Treviño suggests adding a tortilla warming pad to the basket. Place tortillas into this cloth folder, pop it into the microwave and tortillas will come out soft and warm, with not dried edges. “I use this all the time at home — you have to separate the tortillas, not just take them from the package to the warmer, but it works really, really well,” she says.

Along with the tortilla warmer and book, put another handy item into the basket — a Corksicle. This is something to keep in the freezer for those times you need to cool a bottle of wine down fast. A long plunger, with a cork on top, dips right into the bottle and brings on a good cellar temperature in just a few minutes.

Anyone who has gone into Melissa Guerra’s Tienda de Cocina, in the Full Goods building at the Pearl Brewery,  knows that it’s easier to walk in than it is to leave. The array of colorful dishware, traditional and contemporary cookware, books, tablecloths, embroidered purses, glassware and so much more is fascinating, and a great way to spend part of an afternoon.

We’d suggest an earthenware bean pot, a package of organic beans sold at the store, near the cookbook section, and one of Guerra’s cookbooks as a good place to start.  Then, tuck a colorful cooking utensil, such as a stirring spoon or garlic press into the package as well.

Dishes with olive motifs, olive wood cheese boards, rolling pins and more at Sandy Oaks.

If you have time, take a pretty drive south of town on I-37 to Sandy Oaks Olive Orchard.  Along the way the trees are shades of bronze, muted orange and sometimes bright yellow. It doesn’t take long to get to this peaceful and lovely working olive plantation — less than 30 minutes from downtown, in fact. (Take the Hardy Road exit, turn east and follow the signs, turning left on Mathis Road.)

The property has an orchard of more than 11,000 olive trees, as well as a large barn, housing meeting areas, two kitchens and the commercial olive press. There is a spacious gift shop in a new, two-story building next to the barn. Here, you’ll find a kitchen bar area where visitors are invited to sample olive oils, balsamic vinegars, granola made on premises and more.  During these cool days there will be a fire in the fireplace and a pretty view into a large nursery that houses quite a few varieties of olive trees.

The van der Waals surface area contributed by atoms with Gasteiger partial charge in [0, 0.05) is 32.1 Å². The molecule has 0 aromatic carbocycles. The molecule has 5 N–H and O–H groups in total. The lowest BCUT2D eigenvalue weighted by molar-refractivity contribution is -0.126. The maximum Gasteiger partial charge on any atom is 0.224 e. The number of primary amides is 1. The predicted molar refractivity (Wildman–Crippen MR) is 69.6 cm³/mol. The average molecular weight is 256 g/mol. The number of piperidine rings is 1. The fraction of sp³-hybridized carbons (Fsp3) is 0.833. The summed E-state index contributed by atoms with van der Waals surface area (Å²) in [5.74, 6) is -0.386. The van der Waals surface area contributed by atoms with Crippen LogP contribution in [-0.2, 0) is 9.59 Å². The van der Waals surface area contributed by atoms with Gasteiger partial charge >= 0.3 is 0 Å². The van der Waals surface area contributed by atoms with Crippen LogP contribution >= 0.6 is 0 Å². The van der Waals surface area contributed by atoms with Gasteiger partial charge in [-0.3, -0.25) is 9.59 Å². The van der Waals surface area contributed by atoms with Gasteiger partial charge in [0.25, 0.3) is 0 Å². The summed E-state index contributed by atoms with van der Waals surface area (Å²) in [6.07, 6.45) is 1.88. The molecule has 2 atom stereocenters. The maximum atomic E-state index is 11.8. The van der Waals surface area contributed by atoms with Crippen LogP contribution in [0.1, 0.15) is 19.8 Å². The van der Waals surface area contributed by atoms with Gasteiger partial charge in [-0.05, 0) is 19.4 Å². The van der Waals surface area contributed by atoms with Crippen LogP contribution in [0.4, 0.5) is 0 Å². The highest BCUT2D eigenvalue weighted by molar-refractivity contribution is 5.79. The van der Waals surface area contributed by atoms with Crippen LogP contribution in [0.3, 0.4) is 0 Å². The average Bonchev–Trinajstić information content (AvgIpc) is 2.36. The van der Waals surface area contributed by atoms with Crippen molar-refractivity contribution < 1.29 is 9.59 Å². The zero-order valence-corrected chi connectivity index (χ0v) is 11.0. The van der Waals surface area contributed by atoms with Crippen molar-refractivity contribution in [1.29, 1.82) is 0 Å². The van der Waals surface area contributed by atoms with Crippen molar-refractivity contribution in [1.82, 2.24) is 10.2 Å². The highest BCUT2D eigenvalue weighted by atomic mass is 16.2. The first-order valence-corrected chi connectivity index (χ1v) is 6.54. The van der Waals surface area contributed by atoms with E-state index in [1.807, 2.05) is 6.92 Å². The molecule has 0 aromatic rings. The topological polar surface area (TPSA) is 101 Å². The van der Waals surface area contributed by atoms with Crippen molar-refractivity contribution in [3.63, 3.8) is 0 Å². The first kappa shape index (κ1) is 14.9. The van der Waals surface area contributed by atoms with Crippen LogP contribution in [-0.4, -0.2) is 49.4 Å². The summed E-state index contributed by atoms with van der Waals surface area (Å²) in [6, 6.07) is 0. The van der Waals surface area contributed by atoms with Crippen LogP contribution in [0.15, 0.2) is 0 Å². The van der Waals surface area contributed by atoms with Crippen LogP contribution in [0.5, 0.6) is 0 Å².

It's easy to fill up your own basket with gift items, such as mine, above, but Sandy Oaks will also put together pretty gift baskets for you.

Sandy Oaks offers a number of different gift basket ideas, but you’re also welcome to choose your own ‘ingredients” from the many items on sale. Excellent skin lotions, healing salve and soaps, all made with olive oil, are fragrant and gentle on the skin. The healing salve ($10) is good for cuts and scratches, minor burns and insect bites. Olive leaf tea, aroma oil made from olive oil, olivewood cheese boards and beautiful French pottery with an olive motif, are just a few more ideas.

I put together a basket for a chef (my brother) that has the healing salve for kitchen scrapes and burns, a Chef’s Cinnamon scrub soap, and a bottle of Sandy Oaks Extra Virgin Olive Oil, that makes a very good finishing oil. A similar basket for another friend will contain the same items, with the addition of a potholder with an olive design, and a bag of fair trade organic coffee. Visit Sandy Oaks on the web by clicking here.

Interior at Sandy Oaks new gift shop is spacious and fragrant, with a working fireplace and a kitchen area for olive oil tasting and more. It's also a unique place to shop for gifts.

Here are just a few more thoughts on  gifts that will entertain or educate your favorite food aficionado.

• Cooking classes: Central Market, the Culinary Institute of America and Sandy Oaks have classes with a wide range of appeal and cost.

• Buy a basket, a pretty Christmas-themed towel (or whatever is appropriate) and fill it with artisan cheeses, a package of good crackers and a mixture of olives. This is something we’ve found appeals to guys as much as, or more so, than our female friends.